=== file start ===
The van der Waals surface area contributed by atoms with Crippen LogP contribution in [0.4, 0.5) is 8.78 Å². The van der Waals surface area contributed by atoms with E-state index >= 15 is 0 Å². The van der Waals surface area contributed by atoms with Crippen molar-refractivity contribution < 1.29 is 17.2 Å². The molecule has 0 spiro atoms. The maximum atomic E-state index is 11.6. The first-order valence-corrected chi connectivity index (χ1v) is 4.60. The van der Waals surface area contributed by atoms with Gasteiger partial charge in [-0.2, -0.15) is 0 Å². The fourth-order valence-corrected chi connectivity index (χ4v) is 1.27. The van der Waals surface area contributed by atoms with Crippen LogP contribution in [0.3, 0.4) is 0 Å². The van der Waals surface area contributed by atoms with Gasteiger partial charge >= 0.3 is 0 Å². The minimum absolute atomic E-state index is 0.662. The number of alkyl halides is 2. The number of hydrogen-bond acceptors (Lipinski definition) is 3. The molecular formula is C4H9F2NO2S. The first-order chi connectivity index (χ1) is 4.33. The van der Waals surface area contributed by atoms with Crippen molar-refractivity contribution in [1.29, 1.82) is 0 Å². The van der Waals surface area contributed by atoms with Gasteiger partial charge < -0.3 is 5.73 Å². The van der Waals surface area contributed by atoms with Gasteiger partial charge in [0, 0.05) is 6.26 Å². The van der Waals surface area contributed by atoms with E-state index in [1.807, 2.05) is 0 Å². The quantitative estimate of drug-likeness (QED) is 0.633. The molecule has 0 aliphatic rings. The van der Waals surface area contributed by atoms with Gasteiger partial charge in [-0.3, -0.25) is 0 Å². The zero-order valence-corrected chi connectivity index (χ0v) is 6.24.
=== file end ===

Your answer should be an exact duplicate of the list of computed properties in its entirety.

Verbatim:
The van der Waals surface area contributed by atoms with Crippen LogP contribution in [0.4, 0.5) is 8.78 Å². The van der Waals surface area contributed by atoms with E-state index >= 15 is 0 Å². The van der Waals surface area contributed by atoms with Crippen molar-refractivity contribution < 1.29 is 17.2 Å². The molecule has 0 spiro atoms. The maximum atomic E-state index is 11.6. The first-order valence-corrected chi connectivity index (χ1v) is 4.60. The van der Waals surface area contributed by atoms with Gasteiger partial charge in [-0.2, -0.15) is 0 Å². The fourth-order valence-corrected chi connectivity index (χ4v) is 1.27. The van der Waals surface area contributed by atoms with Crippen LogP contribution in [0.3, 0.4) is 0 Å². The van der Waals surface area contributed by atoms with Gasteiger partial charge >= 0.3 is 0 Å². The minimum absolute atomic E-state index is 0.662. The number of alkyl halides is 2. The number of hydrogen-bond acceptors (Lipinski definition) is 3. The molecular formula is C4H9F2NO2S. The first-order chi connectivity index (χ1) is 4.33. The van der Waals surface area contributed by atoms with Crippen molar-refractivity contribution in [1.29, 1.82) is 0 Å². The van der Waals surface area contributed by atoms with Gasteiger partial charge < -0.3 is 5.73 Å². The van der Waals surface area contributed by atoms with Gasteiger partial charge in [0, 0.05) is 6.26 Å². The van der Waals surface area contributed by atoms with E-state index in [1.807, 2.05) is 0 Å². The quantitative estimate of drug-likeness (QED) is 0.633. The molecule has 0 aliphatic rings. The van der Waals surface area contributed by atoms with Gasteiger partial charge in [-0.3, -0.25) is 0 Å². The zero-order valence-corrected chi connectivity index (χ0v) is 6.24.